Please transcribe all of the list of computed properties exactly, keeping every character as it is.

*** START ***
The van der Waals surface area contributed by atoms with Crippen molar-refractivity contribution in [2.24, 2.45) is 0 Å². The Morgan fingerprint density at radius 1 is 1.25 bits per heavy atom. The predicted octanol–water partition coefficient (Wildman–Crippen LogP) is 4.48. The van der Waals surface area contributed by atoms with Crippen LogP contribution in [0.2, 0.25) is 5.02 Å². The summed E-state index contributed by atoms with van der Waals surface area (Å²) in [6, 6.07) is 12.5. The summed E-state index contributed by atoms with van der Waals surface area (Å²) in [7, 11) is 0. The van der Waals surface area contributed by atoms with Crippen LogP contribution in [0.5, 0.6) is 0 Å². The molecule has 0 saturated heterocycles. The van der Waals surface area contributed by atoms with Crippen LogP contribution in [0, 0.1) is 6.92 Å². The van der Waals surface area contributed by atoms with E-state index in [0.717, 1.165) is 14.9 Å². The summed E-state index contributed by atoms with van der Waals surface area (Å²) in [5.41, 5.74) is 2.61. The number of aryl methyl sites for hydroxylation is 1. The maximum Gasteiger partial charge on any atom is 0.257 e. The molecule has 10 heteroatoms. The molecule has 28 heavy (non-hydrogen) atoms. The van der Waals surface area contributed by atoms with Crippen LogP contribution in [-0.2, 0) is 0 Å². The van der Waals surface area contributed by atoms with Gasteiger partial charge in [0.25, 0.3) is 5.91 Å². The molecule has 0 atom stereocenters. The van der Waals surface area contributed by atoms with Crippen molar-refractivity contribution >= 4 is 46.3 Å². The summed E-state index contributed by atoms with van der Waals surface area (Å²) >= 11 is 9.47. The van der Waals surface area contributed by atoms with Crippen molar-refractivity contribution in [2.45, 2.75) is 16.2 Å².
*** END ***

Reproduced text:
The van der Waals surface area contributed by atoms with Crippen molar-refractivity contribution in [2.24, 2.45) is 0 Å². The Morgan fingerprint density at radius 1 is 1.25 bits per heavy atom. The predicted octanol–water partition coefficient (Wildman–Crippen LogP) is 4.48. The van der Waals surface area contributed by atoms with Crippen LogP contribution in [0.2, 0.25) is 5.02 Å². The summed E-state index contributed by atoms with van der Waals surface area (Å²) in [6, 6.07) is 12.5. The summed E-state index contributed by atoms with van der Waals surface area (Å²) in [7, 11) is 0. The van der Waals surface area contributed by atoms with Crippen LogP contribution in [0.5, 0.6) is 0 Å². The molecule has 0 saturated heterocycles. The van der Waals surface area contributed by atoms with Crippen LogP contribution in [0, 0.1) is 6.92 Å². The van der Waals surface area contributed by atoms with E-state index in [0.717, 1.165) is 14.9 Å². The summed E-state index contributed by atoms with van der Waals surface area (Å²) in [5.41, 5.74) is 2.61. The number of aryl methyl sites for hydroxylation is 1. The maximum Gasteiger partial charge on any atom is 0.257 e. The molecule has 10 heteroatoms. The molecule has 28 heavy (non-hydrogen) atoms. The van der Waals surface area contributed by atoms with Crippen LogP contribution in [-0.2, 0) is 0 Å². The van der Waals surface area contributed by atoms with Gasteiger partial charge in [0.25, 0.3) is 5.91 Å². The molecule has 0 atom stereocenters. The van der Waals surface area contributed by atoms with Crippen molar-refractivity contribution >= 4 is 46.3 Å². The summed E-state index contributed by atoms with van der Waals surface area (Å²) >= 11 is 9.47. The van der Waals surface area contributed by atoms with Crippen molar-refractivity contribution in [2.45, 2.75) is 16.2 Å².